Finally, once all player characters are introduced, every player writes down two Secrets. These Secrets always begin with “I can never reveal that…” and are always something dangerous or forbidden but that does not violate the Setting or any Lines or Veils. These are then dealt randomly out to the players, with each player receiving one. Once a Secret has been chosen, it may be traded with another player, but it should not be revealed. The player then splits a pool of Coins between their Vulnerability and Secret.


Facing Your Demon

You could even be legend.

You could even be legend.

After the Introduction, play continues in a round-robin storytelling format with each player taking turns driving as the Active Player. The Active Player of a scene also gets to appoint a Scene Guide, who serves as that scene’s GM. Play continues through a series of rounds as players gain more Claims, spend the Claims, gain Satellite Traits which are growths from their Vulnerability or Secret, and deal with the Vampire’s increasing hold over them and the story. The Coins on the players’ Traits and Claims serve as a dwindling currency as the game progresses, pushing the story more towards negative consequences and desperate measures.

The narrative builds into a final confrontation with the Vampire, in whatever form has been developed through the shared storytelling of the players, and the Aftermath for its survivors. With a limited amount of dice rolling involved, there is always the potential for any scene to go badly for the Active Player, with the limited resource of the Coins being the only way to mitigate it. The end of the narrative comes when the Vampire’s relationship to each character is resolved, and each character is given an Aftermath scene to showcase the scars and strengths created by their encounter.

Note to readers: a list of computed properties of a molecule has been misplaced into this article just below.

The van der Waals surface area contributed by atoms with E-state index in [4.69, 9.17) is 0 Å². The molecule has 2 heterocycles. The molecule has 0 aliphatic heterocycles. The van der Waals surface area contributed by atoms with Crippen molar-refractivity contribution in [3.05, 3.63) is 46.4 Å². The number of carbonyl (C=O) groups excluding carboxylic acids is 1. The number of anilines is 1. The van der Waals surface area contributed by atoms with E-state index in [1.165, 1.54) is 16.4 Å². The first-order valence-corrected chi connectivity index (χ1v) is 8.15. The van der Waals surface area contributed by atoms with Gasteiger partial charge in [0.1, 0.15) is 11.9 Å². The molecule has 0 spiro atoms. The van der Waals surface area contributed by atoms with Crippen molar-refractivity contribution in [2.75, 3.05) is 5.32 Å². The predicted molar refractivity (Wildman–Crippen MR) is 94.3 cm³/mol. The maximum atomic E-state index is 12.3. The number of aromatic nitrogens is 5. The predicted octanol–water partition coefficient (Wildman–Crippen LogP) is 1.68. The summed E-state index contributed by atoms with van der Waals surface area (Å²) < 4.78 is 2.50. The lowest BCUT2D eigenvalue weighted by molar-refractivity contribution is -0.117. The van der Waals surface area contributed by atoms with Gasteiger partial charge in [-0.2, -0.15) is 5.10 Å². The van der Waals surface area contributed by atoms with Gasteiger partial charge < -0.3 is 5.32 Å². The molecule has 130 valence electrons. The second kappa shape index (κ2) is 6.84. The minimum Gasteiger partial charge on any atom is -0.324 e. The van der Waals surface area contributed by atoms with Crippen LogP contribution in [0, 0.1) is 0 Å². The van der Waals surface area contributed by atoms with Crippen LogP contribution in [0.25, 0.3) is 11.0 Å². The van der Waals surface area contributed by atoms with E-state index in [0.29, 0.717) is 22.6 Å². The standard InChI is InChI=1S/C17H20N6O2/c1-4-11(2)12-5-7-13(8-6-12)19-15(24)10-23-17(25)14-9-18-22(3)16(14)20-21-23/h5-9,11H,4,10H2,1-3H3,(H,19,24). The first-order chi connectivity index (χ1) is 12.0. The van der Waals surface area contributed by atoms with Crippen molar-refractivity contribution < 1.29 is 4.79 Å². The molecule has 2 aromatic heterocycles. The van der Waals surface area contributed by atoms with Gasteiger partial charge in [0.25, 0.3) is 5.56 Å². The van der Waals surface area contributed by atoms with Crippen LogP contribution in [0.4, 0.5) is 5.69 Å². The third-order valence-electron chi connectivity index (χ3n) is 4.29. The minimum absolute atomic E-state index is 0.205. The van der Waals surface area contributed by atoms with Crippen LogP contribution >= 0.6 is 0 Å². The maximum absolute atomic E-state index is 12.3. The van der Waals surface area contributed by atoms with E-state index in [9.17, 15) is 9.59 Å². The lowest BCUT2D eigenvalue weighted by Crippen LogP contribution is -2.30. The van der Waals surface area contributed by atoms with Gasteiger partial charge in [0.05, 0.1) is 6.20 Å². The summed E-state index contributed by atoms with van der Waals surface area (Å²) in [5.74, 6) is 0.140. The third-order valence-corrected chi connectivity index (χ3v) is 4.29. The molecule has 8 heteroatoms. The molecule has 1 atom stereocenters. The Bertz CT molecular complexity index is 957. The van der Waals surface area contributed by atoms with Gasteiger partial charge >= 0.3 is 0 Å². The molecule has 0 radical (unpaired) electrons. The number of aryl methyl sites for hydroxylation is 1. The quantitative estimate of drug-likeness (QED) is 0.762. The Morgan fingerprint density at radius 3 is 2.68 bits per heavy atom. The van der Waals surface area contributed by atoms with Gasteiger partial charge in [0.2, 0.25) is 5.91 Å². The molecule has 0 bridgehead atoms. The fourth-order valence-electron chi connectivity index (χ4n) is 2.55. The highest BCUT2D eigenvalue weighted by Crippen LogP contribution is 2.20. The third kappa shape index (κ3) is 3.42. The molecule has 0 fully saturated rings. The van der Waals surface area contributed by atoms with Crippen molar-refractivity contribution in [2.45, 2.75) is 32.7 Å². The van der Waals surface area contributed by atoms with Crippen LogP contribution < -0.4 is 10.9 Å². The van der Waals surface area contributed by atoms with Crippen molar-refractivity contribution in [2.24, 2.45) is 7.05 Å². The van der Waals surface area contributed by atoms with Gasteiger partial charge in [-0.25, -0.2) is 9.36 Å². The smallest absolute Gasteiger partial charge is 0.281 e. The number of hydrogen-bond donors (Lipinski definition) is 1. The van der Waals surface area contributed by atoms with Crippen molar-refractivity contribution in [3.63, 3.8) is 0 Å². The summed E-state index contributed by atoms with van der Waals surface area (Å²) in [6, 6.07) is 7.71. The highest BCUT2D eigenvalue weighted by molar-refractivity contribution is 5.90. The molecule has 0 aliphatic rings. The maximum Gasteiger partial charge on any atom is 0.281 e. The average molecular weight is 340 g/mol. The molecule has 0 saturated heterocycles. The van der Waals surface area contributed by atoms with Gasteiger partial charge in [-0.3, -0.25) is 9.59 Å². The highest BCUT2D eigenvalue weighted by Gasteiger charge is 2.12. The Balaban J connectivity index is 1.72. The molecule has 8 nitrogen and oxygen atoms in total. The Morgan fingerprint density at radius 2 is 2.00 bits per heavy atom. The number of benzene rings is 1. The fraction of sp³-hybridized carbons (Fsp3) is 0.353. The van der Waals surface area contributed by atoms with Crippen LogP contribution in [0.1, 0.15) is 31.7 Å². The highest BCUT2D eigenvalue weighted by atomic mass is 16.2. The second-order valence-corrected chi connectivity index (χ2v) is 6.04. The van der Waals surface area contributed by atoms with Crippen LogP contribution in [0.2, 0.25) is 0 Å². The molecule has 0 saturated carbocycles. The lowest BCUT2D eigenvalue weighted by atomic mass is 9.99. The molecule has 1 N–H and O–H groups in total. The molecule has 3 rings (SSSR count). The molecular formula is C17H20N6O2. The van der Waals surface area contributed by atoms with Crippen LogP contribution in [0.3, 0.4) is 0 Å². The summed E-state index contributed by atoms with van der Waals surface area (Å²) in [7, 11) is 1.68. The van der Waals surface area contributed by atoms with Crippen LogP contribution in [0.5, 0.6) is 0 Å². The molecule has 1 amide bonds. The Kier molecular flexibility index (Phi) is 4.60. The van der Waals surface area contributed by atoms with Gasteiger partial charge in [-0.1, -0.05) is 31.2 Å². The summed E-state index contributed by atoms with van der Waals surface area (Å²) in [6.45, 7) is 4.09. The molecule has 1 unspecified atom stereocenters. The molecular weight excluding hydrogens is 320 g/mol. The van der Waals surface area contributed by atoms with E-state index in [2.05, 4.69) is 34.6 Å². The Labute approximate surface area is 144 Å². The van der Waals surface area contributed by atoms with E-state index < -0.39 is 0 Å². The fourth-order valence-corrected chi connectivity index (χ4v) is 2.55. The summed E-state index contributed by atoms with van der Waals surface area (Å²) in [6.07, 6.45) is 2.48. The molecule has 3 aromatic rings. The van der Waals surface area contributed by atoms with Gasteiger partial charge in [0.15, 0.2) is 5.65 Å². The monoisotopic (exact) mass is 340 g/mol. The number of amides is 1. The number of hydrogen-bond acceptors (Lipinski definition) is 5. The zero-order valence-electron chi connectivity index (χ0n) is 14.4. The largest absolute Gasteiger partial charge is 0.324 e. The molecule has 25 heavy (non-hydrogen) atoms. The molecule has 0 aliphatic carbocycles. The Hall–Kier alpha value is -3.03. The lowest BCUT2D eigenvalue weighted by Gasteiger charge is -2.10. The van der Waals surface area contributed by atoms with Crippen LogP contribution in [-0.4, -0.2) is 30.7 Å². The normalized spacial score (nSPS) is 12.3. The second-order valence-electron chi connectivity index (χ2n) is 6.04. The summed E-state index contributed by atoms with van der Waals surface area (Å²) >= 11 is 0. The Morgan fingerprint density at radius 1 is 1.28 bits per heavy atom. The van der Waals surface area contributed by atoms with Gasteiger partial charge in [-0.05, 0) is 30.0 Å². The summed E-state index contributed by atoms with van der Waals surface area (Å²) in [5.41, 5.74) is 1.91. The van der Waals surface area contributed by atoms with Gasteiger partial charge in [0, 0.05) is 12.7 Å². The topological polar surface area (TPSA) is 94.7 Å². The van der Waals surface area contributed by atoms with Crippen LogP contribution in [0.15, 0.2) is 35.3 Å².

Annalise is a game that utilizes many strategic techniques to create a sense of investment in the story. Through the use of Claims, Annalise allows the players to choose the motifs and elements which will serve to enrich their narrative, and the investment of the Coins turns the cooperative narrative into a genuine game. There is no predicting precisely how a given scene may end for the Active Player, but Claims and Coins give a player a limited power over it. With only a few truly hard and fast rules, such as to when to end the central phases of Annalise (both Laying the Foundation and Confronting the Vampire), a great deal of power is placed in the hands of the players to truly make it the game they want to have. Through the Vulnerability and the Secrets, players become invested in helping their characters overcome their weaknesses and the Vampire who preys on them. Even if the character ultimately gives in to the Vampire, the struggle alone creates a sense of catharsis and release for the player.

In the world of roleplaying games, gamers are drawn generally towards two types of experiences. The first is a sense of escapism and empowerment, of having vicarious experiences one cannot have in real life and achieving goals despite opposition. The second is a sense of immersion and catharsis, where one slips into the skin of another living, breathing character and deals with their character’s problems for a short while. Annalise is a game firmly in the second camp of experiences. Annalise invites players to experience a secondhand state of vulnerability in a controlled environment to tell a compelling story of isolation and horror, and derive from it a sense of personal growth and resolution. With its versatile, rules-light system and strategic techniques of player investment into the story, Annalise succeeds at creating a pervasive mood of turmoil, hope, and despair in a way few other games on the market can even come close to.

And that is why you should be playing Annalise.

David Gordon is a regular contributor to the site. A storyteller by trade and avowed tabletop veteran, he is always on the lookout for creative tabletop games. He can be reached at


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Photo Credits: Annalise cover by NDP Design; Marvin by BBC TV; golf clubs by Courtney Celley; I am Legend by Wikia.